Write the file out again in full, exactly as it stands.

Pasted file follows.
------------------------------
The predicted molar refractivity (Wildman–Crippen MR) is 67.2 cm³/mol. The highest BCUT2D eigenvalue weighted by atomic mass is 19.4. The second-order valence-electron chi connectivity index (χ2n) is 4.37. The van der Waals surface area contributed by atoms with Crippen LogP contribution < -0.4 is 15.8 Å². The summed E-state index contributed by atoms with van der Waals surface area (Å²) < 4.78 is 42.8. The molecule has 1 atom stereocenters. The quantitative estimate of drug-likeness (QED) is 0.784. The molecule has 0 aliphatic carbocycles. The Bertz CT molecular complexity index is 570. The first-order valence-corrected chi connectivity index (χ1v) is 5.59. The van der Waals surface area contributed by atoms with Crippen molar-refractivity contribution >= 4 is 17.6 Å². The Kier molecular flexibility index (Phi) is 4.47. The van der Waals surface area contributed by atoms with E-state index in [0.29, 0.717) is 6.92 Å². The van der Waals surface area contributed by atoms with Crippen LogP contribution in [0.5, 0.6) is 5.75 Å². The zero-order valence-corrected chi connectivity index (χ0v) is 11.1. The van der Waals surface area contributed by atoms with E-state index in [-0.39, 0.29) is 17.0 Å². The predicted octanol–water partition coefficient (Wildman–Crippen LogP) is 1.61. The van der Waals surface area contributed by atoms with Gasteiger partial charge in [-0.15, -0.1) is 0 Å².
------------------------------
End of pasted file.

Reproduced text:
The predicted molar refractivity (Wildman–Crippen MR) is 67.2 cm³/mol. The highest BCUT2D eigenvalue weighted by atomic mass is 19.4. The second-order valence-electron chi connectivity index (χ2n) is 4.37. The van der Waals surface area contributed by atoms with Crippen LogP contribution < -0.4 is 15.8 Å². The summed E-state index contributed by atoms with van der Waals surface area (Å²) < 4.78 is 42.8. The molecule has 1 atom stereocenters. The quantitative estimate of drug-likeness (QED) is 0.784. The molecule has 0 aliphatic carbocycles. The Bertz CT molecular complexity index is 570. The first-order valence-corrected chi connectivity index (χ1v) is 5.59. The van der Waals surface area contributed by atoms with Crippen molar-refractivity contribution >= 4 is 17.6 Å². The Kier molecular flexibility index (Phi) is 4.47. The van der Waals surface area contributed by atoms with E-state index in [0.29, 0.717) is 6.92 Å². The van der Waals surface area contributed by atoms with Crippen LogP contribution in [0.5, 0.6) is 5.75 Å². The zero-order valence-corrected chi connectivity index (χ0v) is 11.1. The van der Waals surface area contributed by atoms with E-state index in [-0.39, 0.29) is 17.0 Å². The predicted octanol–water partition coefficient (Wildman–Crippen LogP) is 1.61. The van der Waals surface area contributed by atoms with Gasteiger partial charge in [-0.15, -0.1) is 0 Å².